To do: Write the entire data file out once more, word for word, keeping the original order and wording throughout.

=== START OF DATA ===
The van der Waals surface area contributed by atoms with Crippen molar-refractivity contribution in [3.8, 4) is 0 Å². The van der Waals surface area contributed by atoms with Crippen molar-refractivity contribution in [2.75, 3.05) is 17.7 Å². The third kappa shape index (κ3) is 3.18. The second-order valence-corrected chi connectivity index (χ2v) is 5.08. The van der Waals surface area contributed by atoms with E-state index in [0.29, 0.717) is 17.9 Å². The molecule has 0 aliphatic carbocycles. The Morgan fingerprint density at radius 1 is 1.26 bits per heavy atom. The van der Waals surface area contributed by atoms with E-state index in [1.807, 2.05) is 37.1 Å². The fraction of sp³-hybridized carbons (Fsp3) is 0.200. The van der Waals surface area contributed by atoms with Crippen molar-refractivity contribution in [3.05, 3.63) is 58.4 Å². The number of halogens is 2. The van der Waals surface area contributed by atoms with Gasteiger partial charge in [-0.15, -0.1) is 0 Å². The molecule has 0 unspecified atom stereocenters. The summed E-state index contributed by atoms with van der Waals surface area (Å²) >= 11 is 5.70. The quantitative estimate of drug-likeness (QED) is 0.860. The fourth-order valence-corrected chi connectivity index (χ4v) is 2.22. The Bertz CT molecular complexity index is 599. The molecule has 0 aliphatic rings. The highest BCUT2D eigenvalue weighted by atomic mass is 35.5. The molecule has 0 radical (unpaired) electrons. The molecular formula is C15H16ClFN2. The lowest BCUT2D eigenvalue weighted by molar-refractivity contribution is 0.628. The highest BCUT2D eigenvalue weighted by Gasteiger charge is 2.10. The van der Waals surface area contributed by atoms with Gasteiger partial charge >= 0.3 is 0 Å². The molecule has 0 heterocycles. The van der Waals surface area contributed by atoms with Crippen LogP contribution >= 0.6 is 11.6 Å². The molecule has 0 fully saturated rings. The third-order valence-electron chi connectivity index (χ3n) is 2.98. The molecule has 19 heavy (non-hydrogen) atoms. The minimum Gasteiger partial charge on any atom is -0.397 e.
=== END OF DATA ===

The van der Waals surface area contributed by atoms with Crippen molar-refractivity contribution in [3.8, 4) is 0 Å². The van der Waals surface area contributed by atoms with Crippen molar-refractivity contribution in [2.75, 3.05) is 17.7 Å². The third kappa shape index (κ3) is 3.18. The second-order valence-corrected chi connectivity index (χ2v) is 5.08. The van der Waals surface area contributed by atoms with E-state index in [0.29, 0.717) is 17.9 Å². The molecule has 0 aliphatic carbocycles. The Morgan fingerprint density at radius 1 is 1.26 bits per heavy atom. The van der Waals surface area contributed by atoms with E-state index in [1.807, 2.05) is 37.1 Å². The fraction of sp³-hybridized carbons (Fsp3) is 0.200. The van der Waals surface area contributed by atoms with Crippen molar-refractivity contribution in [3.05, 3.63) is 58.4 Å². The number of halogens is 2. The van der Waals surface area contributed by atoms with Gasteiger partial charge in [-0.15, -0.1) is 0 Å². The molecule has 0 unspecified atom stereocenters. The summed E-state index contributed by atoms with van der Waals surface area (Å²) >= 11 is 5.70. The quantitative estimate of drug-likeness (QED) is 0.860. The fourth-order valence-corrected chi connectivity index (χ4v) is 2.22. The Bertz CT molecular complexity index is 599. The molecule has 0 aliphatic rings. The highest BCUT2D eigenvalue weighted by atomic mass is 35.5. The molecule has 0 radical (unpaired) electrons. The molecular formula is C15H16ClFN2. The lowest BCUT2D eigenvalue weighted by molar-refractivity contribution is 0.628. The highest BCUT2D eigenvalue weighted by Gasteiger charge is 2.10. The van der Waals surface area contributed by atoms with Gasteiger partial charge >= 0.3 is 0 Å². The molecule has 0 heterocycles. The van der Waals surface area contributed by atoms with Crippen LogP contribution >= 0.6 is 11.6 Å². The molecule has 0 fully saturated rings. The third-order valence-electron chi connectivity index (χ3n) is 2.98. The molecule has 19 heavy (non-hydrogen) atoms. The minimum Gasteiger partial charge on any atom is -0.397 e.